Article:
Reel Advice from the Video Store Guy

Mustang Sally's Horror House | Shockwave

By Steve Anderson
August 1st , 2005

Mustang Sally's Horror HouseMustang Sally's Horror House
Directed by Iren Koster
Written by Iren Koster
Starring Elizabeth E.G. Daily, Mark Parrish, Lindsey Labrum
Produced by Iren Koster
85 mins

First, you're not hallucinating. That name listed first in the credits, Elizabeth "E.G." Daily?

She WAS a Powerpuff Girl.

And that's the start of the uncomfortable fun brought to us by "Mustang Sally's Horror House".

Basically, in a move that won't surprise anyone, six twenty-year-old guys decide to go to a whorehouse. But not just ANY whorehouse--Mustang Sally's. Where the girls are just to die for! And since the movie can be found on the main shelves and not in a back room somewhere, you know that they mean that literally. From there, we'll get a few killings, some mild cat-and-mouse games, and a couple warmed-over twists.

It takes almost half the movie, however, for a body to hit the floor. This is way too long for any decent horror flick, proving Mustang Sally's is entirely too focused on the screwing aspect of things. They will even go so far as to put up split-screen action--four couples going at it all at once. Which is lovely and all, but I didn't come here to watch guys get off.

Worse yet, characters will just sort of appear out of nowhere, with no kind of buildup or exposition to suggest they were even in the area. Which, I confess, is a rather small quibble against my biggest problem with this movie.

Which is, plain and simple...E.G. Daily. She's playing the madam of Mustang Sally's, namely, Mustang Sally. But all I can ask is, what the hell was she doing in here? Is this some kind of desperate scheme to keep from getting typecast? Did she just need a paycheck? Something to keep from getting bored whilst counting her fat Powerpuff cash? Because frankly, I really, REALLY, don't like the fact that if I close my eyes, I've got BUTTERCUP shrieking back at me. I don't like the thought of Buttercup running a whorehouse. I REALLY don't like the part where Buttercup's screaming about getting gang-raped.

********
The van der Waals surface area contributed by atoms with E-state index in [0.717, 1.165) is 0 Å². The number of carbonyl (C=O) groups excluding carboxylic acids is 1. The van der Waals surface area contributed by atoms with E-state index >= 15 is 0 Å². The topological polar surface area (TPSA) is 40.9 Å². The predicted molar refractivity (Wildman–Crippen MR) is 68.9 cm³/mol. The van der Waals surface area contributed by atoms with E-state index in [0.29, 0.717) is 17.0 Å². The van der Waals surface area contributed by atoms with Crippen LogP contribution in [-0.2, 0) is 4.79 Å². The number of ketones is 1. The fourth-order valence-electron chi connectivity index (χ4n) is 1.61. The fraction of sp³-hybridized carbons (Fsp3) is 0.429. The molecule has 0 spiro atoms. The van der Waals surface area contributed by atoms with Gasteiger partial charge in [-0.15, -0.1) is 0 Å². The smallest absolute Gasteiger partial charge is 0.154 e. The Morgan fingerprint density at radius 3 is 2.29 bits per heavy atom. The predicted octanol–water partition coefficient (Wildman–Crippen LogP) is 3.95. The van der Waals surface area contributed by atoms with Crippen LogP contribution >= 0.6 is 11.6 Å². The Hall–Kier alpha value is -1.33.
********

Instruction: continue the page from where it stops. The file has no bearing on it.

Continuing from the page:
This is extremely uncomfortable, folks. Don't believe me--try it yourself. Get a copy of this, and when you get to that part, just close your eyes and listen. Then tell me you can separate the two out. No. You inevitably find yourself thinking "Buttercup" and it's spectacularly uncomfortable, isn't it?

At least, on the plus side, the ending manages to tie things up fairly well, and follows its chosen path of moderate twistiness well.

The special features will feature audio options, Spanish subtitles, and trailers for "Mustang Sally's Horror House", "Movin' Too Fast", "Afghan Knights", and "Confess".

All in all, "Mustang Sally's Horror House" isn't what you'd call bad, but it isn't what you'd call good, either. The unlikely appearance of E.G. Daily drags on the overall fit of the piece, but in the end, it works out at least marginally well.


Directed by Jay Andrews

Written by Jay Andrews, Bill Monroe
Starring Joe Lando, Josh Coxx, Michael Dorn, Bill Mumy
Produced by Paul Hertzberg
94 mins